An intellectual freedom blog with an emphasis on libraries and technology

Saturday, March 17, 2007

What the news forgot to tell us about the Plame scandal

The memory hole:

I have a podcast of an interview Al Franken did on Air America with Larry Johnson, a former CIA agent. Johnson "graduated" from the same training group as Valerie Plame. (7/21/05 Al Franken Show interview with Larry Johnson)

I have listened to this again and have a compilation of facts, all well established parts of the public record, that the mainstream news forgot to mention this week in the aftermath of Valerie Plame's appearance before Congress.

First, a quick re-cap:

Plame's husband, Joe Wilson, wrote an op-ed piece pointing out that he had determined, long before President Bush's 2003 State-of-the-Union address, that the evidence (the only evidence anyone has ever had) indicating that Saddam Hussein had re-started his nuclear weapons program, proved totally bogus. The letter in question has already had a thorough debunking*.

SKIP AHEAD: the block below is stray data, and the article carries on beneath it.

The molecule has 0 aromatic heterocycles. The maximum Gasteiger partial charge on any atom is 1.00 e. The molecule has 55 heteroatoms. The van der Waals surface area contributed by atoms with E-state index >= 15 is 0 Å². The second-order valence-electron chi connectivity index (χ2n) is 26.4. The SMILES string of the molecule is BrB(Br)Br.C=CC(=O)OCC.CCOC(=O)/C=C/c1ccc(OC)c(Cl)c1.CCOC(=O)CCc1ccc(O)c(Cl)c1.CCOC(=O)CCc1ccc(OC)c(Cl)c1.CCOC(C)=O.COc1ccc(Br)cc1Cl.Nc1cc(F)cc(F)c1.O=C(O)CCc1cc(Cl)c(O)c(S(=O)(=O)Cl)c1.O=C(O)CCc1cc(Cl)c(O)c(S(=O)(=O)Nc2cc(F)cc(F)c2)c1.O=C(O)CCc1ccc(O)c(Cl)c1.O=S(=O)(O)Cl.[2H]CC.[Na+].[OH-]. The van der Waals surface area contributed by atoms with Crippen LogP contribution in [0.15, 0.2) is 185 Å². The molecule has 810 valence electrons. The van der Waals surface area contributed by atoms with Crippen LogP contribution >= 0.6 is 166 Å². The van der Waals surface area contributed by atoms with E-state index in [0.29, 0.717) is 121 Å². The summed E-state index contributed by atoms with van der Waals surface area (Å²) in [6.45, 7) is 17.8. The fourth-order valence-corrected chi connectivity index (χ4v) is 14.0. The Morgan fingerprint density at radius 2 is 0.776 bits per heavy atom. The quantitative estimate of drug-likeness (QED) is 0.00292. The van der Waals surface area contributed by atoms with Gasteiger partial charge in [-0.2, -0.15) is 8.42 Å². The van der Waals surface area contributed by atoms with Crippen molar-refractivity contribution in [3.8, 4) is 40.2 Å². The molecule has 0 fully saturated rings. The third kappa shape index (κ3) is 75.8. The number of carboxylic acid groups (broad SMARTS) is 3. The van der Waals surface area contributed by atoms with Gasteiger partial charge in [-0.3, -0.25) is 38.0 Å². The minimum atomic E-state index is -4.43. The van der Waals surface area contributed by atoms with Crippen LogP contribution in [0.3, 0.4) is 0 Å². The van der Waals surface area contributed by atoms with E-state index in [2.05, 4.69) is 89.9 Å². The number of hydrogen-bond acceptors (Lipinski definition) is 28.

Shortly after the publication of the letter, right-wing columnist Robert Novak published an editorial which revealed that Wilson's wife, Valerie Plame, was a covert operative for the CIA and made the assertion that she recommended her husband for the task of meeting with the President of Niger, therefore she sent her husband on a junket, and therefore his information was "tainted" by the nepotism and misconduct of his wife in having him sent to confirm the "intelligence" in question.

The list of what I have not seen reported in the Mainstream Media:

1.) The CIA, and NOT left wing bloggers or liberals, took the matter of the leak to the Justice Department. The CIA collectively "wigged out" over the leak and insisted on an investigation. This is not some "liberal" plot against the White House.

2.) The leak of her identity as a CIA agent could have killed Plame. She was a "non-official cover" agent, meaning there was no "visible" link to the CIA. NOC: Non-official cover. For this and other reasons, Larry Johnson characterizes the leak of her identity as an act of treason.